Bone scintigraphy as a gatekeeper for the detection of bone metastases in patients with prostate cancer: comparison with Ga-68 PSMA PET/CT


ANNALS OF NUCLEAR MEDICINE, vol.34, no.12, pp.932-941, 2020 (SCI-Expanded) identifier identifier identifier

  • Publication Type: Article / Article
  • Volume: 34 Issue: 12
  • Publication Date: 2020
  • Doi Number: 10.1007/s12149-020-01529-9
  • Journal Indexes: Science Citation Index Expanded (SCI-EXPANDED), Scopus, Agricultural & Environmental Science Database, Biotechnology Research Abstracts, CINAHL, EMBASE, MEDLINE
  • Page Numbers: pp.932-941
  • Keywords: Prostate cancer, Bone metastases, Bone scan, PSMA, Bone scintigraphy, DIAGNOSIS, DISEASE
  • Hacettepe University Affiliated: Yes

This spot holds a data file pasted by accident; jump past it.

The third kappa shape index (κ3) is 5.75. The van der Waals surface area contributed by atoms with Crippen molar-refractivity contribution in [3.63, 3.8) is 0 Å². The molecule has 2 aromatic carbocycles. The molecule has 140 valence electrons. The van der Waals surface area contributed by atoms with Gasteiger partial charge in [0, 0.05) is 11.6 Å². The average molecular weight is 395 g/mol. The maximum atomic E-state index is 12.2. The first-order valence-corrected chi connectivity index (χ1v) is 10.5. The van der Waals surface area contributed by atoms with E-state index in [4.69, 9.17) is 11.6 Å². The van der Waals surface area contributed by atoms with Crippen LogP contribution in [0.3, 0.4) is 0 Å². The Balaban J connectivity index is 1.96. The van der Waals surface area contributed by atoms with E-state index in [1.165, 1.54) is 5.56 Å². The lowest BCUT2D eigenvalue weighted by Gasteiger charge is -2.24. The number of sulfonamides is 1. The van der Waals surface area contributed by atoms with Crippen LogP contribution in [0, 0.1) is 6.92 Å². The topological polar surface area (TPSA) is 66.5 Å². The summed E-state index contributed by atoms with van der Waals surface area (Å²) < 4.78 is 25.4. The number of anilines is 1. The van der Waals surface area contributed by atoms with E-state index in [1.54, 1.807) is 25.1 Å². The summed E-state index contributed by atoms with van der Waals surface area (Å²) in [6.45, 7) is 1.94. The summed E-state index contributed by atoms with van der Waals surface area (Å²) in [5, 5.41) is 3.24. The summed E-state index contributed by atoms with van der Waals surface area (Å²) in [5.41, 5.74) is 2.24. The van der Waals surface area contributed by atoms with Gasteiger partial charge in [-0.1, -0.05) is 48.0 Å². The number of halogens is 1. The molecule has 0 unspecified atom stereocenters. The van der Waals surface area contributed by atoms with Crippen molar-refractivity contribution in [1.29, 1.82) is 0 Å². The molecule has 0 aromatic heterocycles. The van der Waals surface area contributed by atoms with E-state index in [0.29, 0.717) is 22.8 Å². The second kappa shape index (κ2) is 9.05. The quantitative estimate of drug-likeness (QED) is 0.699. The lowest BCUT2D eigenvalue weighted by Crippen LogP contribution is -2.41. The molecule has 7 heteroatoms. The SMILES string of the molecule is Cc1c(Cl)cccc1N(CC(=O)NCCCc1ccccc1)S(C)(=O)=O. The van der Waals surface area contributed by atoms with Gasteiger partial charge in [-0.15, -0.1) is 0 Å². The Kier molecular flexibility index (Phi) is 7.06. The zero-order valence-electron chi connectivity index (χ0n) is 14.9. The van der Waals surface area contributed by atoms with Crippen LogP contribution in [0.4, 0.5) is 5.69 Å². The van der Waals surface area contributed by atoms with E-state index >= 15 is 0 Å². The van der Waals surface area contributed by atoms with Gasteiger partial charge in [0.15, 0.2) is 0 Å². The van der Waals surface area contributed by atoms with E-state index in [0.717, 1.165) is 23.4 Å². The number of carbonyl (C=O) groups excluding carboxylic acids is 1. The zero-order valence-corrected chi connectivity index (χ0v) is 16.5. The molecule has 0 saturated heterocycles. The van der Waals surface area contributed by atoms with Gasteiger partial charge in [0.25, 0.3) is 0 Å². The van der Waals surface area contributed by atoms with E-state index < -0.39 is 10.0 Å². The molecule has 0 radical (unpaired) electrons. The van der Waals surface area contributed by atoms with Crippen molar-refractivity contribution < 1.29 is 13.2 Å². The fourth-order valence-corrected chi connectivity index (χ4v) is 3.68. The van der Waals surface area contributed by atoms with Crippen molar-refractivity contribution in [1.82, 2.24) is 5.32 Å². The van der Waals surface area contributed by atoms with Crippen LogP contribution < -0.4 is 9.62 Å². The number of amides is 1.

Objectives Gallium-68-labeled prostate-specific membrane antigen (Ga-PSMA) positron emission tomography (PET)/computed tomography (CT) is a valuable diagnostic tool for the detection of bone metastases in patients with prostate cancer (PCa). However, bone scintigraphy (BS) with technetium-labeled diphosphonates is cheap and widely available for the same patient population. PSMA PET comes with a cost, and financial constraints in the present economic environment may require its more selective use. In this study, we aimed to compare the diagnostic performance of BS with Ga-PSMA PET/CT for the detection of bone metastases in patients with PCa and correlate the results with various clinical and biochemical variables. Materials and methods Ninety-five patients who underwent Ga-PSMA PET/CT and BS within 3 months for newly diagnosed or recurrent PCa were extracted from our database. Lesion, region and patient-based analyses were performed. Clinical and imaging follow-up was used as the reference test. Results were compared with tumor grade, serum prostate-specific antigen (PSA), and alkaline phosphatase (ALP) values. Results On the patient-based analysis, 75% (42/56) and 98.2% (55/56) of the patients with bone metastases were correctly diagnosed by BS and Ga-PSMA PET, respectively. In 26/95 patients with equivocal lesions on BS, Ga-PSMA PET correctly reclassified skeletal involvement in 11 and excluded metastases in 15 patients BS missed bone metastases in 3 patients. The true-positive rate of BS in patients with serum ALP >= 120U/L and PSA >= 50 ng/ml was 95.8% and 87.5 respectively. Conclusion Ga-PSMA is superior to BS for the evaluation of metastatic disease in patients with PCa. However, BS can also detect bone metastases in patients with PCa with a minimum sensitivity of 75%. Biochemical data are helpful to select patients with a high pretest probability who should undergo BS first as a part of the initial workup from an economic point of view. Due to its higher cost, Ga-PSMA PET should be performed in a selective group of patients when BS results are inconclusive or metastasis-directed therapy is planned.